Welcome to the Data Systems Group
The Data Systems Group at the University of Waterloo's Cheriton School of Computer Science builds innovative, high-impact platforms, systems, and applications for processing, managing, analyzing, and searching the vast collections of data that are integral to modern information societies — colloquially known as "big data" technologies.
Our capabilities span the full spectrum from unstructured text collections to relational data, and everything in between including semi-structured sources such as time series, log data, graphs, and other data types. We work at multiple layers in the software stack, ranging from storage management and execution platforms to user-facing applications and studies of user behaviour.
Our research tackles all phases of the information lifecycle, from ingest and cleaning to inference and decision support.
- Oct. 22, 2018
Technology-assisted review (TAR) — an automated process used to select and prioritize documents for review, pioneered by Research Professor Maura Grossman and Professor Gordon Cormack — was used for the first time by a state archive to classify emails from the administration of former Virginia Governor Tim Kaine for release to the public.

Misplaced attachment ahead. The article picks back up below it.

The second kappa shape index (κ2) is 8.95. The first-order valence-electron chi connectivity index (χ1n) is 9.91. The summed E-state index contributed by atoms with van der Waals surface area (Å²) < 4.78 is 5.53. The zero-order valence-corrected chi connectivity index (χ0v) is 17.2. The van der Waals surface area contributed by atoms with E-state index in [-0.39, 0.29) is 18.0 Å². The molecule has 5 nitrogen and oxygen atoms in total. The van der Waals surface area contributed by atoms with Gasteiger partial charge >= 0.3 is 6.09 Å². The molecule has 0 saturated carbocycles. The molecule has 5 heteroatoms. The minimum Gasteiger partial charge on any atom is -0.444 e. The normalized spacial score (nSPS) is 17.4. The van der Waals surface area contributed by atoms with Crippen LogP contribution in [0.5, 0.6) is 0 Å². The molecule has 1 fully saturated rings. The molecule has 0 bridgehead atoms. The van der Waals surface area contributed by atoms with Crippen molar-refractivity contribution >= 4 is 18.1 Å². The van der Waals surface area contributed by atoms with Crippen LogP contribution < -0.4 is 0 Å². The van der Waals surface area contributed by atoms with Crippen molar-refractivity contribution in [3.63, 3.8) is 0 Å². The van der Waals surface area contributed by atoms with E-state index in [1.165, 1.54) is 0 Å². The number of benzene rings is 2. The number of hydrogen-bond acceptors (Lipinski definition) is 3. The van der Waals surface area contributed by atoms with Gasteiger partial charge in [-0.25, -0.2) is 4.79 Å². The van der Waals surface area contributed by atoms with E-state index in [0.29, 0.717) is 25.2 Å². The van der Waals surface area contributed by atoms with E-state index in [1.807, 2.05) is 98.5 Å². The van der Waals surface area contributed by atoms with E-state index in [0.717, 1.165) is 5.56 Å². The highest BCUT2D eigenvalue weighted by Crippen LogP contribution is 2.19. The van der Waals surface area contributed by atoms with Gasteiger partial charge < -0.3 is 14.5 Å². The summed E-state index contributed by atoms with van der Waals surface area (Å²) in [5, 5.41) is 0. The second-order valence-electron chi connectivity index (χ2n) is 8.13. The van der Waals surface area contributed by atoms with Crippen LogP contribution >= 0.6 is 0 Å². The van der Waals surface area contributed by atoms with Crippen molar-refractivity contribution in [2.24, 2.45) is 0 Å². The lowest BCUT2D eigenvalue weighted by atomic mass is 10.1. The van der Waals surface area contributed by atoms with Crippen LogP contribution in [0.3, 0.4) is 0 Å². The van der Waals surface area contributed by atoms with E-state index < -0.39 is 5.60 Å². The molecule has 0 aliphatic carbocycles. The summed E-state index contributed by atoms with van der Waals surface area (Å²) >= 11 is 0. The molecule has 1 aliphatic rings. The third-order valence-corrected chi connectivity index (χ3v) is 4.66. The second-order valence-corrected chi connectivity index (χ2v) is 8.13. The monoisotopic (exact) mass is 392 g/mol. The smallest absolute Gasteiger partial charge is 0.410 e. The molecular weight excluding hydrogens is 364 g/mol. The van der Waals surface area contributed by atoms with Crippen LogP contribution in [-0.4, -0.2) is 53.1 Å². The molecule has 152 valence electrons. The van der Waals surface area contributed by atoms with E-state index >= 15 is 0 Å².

- Sep. 12, 2018
Recent computer science PhD graduate and postdoctoral fellow Andrew Kane, MMath graduate Dallas Fraser, and Distinguished Professor Emeritus Frank Tompa have received the best paper award at DocEng 2018, the 18th ACM Symposium on Document Engineering.
- Sep. 10, 2018
One often-heard complaint is that academics labour away in their ivory towers, divorced from happenings in the real world. A few years ago, Professor Semih Salihoglu of the Data Systems Group at the University of Waterloo's Cheriton School of Computer Science noticed exactly this for graph processing.
- Feb. 13, 2019
Chang Ge, PhD candidate
David R. Cheriton School of Computer Science
Organizations are increasingly interested in allowing external data scientists to explore their sensitive datasets. Due to the popularity of differential privacy, data owners want the data exploration to ensure provable privacy guarantees. However, current systems for differentially private query answering place an inordinate burden on the data analysts to understand differential privacy, manage their privacy budget and even implement new algorithms for noisy query answering. Moreover, current systems do not provide any guarantees to the data analyst on the quantity they care about, namely accuracy of query answers.